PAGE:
Eliphaz Gives a Second Speech

The clergyman was disturbed during a sermon by some noisy people. He did not scold or manifest any sign of anger. “I am always reluctant,” he said quietly, “to expose those who misbehave during services, because of an experience I had some years ago. A young … More

Rebuke

This chapter contains Eliphaz’s second address to Job (vv. 1-35). Eliphaz thought he was a wise man, so he rebuked Job for his sins. Believed to be the oldest, and considered the wisest of Job’s three friends, he began his second speech by raising the question of whether wise men often use empty, meaningless, and profitless words (vv. 1-3). He believed that Job’s ideas were a hindrance to the faith of others (v. 4).In his first speech he approached Job with an expression of courtesy, but in this second one he is more harsh and vicious. In his first address he seemed to have considered Job a sincere man, though sincerely wrong, but now he changes his tone and suspects that he has a corrupt heart. He accuses Job of having irreverent talk (vv. 1-6) and assumed wisdom (vv. 7-16).

Eliphaz believes Job has proven he is not a wise man. He doesn’t just accuse Job of pride or foolish talk, but of heresy. He says that Job’s words stem from sin within, and therefore are the basis for his being condemned (v. 6). In a sarcastic way he asked him if he was the first man to be born, or whether he was in existence before the hills (v. 7). He goes on to question Job as to what knowledge or understanding he has that they do not possess (vv. 8-9). After all, they have age and experience on their side (v. 10), and Job should be willing to accept their wisdom as superior. He tells Job that he has been offered comforting words from God (v. 11). Is that not enough? He wonders why Job has permitted passion to turn him to anger and rage (vv. 12-13). He says that this in itself proves that Job is still a sinful man (v. 14). Not even the angels in heaven could pass this test (v. 15). Therefore, man could never expect to do so (v. 16).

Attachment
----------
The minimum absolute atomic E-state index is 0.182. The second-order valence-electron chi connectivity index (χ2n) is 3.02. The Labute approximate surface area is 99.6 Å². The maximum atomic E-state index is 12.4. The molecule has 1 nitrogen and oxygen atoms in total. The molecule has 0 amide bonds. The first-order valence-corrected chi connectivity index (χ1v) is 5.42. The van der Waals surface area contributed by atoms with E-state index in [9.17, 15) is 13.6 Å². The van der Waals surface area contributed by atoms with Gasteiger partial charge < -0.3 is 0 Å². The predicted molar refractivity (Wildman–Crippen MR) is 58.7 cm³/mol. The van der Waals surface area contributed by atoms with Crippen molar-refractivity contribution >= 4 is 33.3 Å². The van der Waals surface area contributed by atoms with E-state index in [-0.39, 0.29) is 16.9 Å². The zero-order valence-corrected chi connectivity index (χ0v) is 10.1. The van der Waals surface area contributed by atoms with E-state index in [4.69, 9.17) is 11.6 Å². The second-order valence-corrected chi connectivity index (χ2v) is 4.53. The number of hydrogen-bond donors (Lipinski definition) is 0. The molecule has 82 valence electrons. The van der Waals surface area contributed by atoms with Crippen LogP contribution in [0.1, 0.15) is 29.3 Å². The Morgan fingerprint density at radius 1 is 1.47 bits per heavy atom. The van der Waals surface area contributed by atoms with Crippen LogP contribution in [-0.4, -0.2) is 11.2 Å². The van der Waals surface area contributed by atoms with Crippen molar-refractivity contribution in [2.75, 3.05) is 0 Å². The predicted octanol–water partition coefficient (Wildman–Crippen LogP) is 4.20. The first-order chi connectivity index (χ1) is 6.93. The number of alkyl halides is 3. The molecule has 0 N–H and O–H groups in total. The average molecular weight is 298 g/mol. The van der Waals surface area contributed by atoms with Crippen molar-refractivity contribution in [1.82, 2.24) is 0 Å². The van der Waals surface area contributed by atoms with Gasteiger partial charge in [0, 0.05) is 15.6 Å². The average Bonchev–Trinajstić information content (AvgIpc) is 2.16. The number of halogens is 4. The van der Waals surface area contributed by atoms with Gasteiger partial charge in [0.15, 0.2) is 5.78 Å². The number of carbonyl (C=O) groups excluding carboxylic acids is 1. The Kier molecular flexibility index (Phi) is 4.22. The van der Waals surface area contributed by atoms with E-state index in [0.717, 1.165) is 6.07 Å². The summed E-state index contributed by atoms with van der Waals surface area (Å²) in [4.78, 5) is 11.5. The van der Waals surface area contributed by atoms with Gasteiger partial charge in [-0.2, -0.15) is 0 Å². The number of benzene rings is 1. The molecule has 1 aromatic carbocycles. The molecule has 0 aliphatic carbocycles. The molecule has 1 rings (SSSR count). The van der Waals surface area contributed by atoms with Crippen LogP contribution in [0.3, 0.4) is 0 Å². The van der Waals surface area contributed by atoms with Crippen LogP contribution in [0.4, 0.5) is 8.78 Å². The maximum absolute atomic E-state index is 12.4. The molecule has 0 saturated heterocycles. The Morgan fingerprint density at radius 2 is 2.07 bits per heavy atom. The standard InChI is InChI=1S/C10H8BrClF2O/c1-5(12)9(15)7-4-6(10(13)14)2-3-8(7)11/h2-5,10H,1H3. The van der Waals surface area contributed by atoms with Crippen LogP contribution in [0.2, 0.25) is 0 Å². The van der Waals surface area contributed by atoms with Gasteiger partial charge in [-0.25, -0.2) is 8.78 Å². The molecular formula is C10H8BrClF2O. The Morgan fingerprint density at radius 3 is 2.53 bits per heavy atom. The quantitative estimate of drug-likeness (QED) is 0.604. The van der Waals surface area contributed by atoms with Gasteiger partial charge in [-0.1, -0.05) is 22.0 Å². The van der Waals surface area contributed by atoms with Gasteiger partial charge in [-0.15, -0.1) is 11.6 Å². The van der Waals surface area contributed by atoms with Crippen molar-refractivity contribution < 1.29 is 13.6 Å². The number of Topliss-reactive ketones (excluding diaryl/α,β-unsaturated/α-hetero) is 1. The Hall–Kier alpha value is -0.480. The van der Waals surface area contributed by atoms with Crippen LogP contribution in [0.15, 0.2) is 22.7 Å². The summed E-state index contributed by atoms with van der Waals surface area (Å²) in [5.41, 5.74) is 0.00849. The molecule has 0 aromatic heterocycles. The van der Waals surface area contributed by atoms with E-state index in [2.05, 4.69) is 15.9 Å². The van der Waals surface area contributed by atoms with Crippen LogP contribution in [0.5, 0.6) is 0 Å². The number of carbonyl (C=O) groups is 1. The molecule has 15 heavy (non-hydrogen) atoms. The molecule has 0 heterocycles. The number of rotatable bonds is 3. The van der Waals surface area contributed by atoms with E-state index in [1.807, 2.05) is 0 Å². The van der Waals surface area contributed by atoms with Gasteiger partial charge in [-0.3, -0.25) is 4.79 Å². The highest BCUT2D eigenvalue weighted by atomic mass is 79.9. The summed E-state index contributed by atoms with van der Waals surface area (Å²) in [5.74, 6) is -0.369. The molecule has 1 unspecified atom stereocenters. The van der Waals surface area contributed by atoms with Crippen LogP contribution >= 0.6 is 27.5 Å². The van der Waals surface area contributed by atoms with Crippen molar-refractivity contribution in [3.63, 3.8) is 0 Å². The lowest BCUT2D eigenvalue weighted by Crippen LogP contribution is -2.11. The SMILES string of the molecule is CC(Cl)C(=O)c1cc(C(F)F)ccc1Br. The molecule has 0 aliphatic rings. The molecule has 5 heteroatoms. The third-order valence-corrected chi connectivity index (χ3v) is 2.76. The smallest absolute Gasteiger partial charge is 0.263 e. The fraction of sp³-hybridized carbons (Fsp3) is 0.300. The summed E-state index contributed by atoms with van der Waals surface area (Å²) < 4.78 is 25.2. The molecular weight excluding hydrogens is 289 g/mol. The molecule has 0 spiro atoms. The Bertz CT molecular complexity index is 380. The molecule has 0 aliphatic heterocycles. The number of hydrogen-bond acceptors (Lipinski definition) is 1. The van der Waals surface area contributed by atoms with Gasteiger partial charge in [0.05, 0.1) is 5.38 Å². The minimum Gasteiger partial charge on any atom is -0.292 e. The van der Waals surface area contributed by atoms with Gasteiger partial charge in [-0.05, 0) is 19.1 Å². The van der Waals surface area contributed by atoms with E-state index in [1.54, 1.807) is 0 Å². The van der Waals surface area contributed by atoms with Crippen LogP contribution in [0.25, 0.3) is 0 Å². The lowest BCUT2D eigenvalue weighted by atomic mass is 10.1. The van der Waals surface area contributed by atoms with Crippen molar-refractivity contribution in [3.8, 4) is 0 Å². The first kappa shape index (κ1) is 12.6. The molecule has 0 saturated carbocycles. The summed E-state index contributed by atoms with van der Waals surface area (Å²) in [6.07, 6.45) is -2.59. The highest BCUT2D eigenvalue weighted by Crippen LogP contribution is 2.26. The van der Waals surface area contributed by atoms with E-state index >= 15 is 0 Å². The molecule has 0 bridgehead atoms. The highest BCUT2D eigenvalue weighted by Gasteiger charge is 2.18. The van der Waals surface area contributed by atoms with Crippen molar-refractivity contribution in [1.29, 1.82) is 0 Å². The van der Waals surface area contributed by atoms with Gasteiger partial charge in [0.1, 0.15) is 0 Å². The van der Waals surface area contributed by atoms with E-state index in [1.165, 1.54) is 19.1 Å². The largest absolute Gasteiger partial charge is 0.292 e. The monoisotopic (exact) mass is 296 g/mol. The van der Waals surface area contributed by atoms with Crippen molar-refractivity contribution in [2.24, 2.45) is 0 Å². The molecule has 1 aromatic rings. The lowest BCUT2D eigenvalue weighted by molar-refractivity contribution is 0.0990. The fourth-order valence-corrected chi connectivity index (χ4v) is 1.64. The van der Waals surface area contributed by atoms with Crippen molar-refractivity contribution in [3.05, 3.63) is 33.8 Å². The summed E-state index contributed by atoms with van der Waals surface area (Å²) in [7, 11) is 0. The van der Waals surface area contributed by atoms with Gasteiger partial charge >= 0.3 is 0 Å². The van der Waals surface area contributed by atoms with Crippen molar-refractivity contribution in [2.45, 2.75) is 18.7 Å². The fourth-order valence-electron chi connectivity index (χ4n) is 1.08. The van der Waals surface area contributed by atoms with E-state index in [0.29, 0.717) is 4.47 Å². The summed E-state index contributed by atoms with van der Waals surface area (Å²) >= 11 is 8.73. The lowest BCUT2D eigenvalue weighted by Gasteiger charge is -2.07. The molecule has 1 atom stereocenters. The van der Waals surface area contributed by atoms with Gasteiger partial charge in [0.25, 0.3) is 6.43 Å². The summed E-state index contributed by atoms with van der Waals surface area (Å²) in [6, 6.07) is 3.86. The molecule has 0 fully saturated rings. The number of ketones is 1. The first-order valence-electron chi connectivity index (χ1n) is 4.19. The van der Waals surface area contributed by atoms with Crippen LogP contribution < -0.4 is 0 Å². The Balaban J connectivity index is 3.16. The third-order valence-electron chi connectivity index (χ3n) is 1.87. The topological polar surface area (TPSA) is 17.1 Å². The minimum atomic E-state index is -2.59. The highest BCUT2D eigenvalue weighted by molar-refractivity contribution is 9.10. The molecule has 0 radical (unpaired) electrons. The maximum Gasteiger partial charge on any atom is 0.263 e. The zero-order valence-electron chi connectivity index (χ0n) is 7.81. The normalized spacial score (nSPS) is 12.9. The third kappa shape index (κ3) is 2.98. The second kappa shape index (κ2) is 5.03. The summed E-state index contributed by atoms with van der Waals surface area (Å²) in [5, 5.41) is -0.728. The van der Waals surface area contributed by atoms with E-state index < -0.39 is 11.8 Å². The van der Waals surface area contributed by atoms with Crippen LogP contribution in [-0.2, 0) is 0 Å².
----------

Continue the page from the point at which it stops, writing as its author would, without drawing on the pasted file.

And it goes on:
Application

Eliphaz, instead of being a comforter, is a debater. He is not adding anything new but is playing the same old record. He has no new information since his first speech. I can learn from Eliphaz how not to treat my friends who are suffering. When a person is down he needs someone to lift him up, and not to rebuke him and put him further down.

Job 15:1-16 (English Standard Version)


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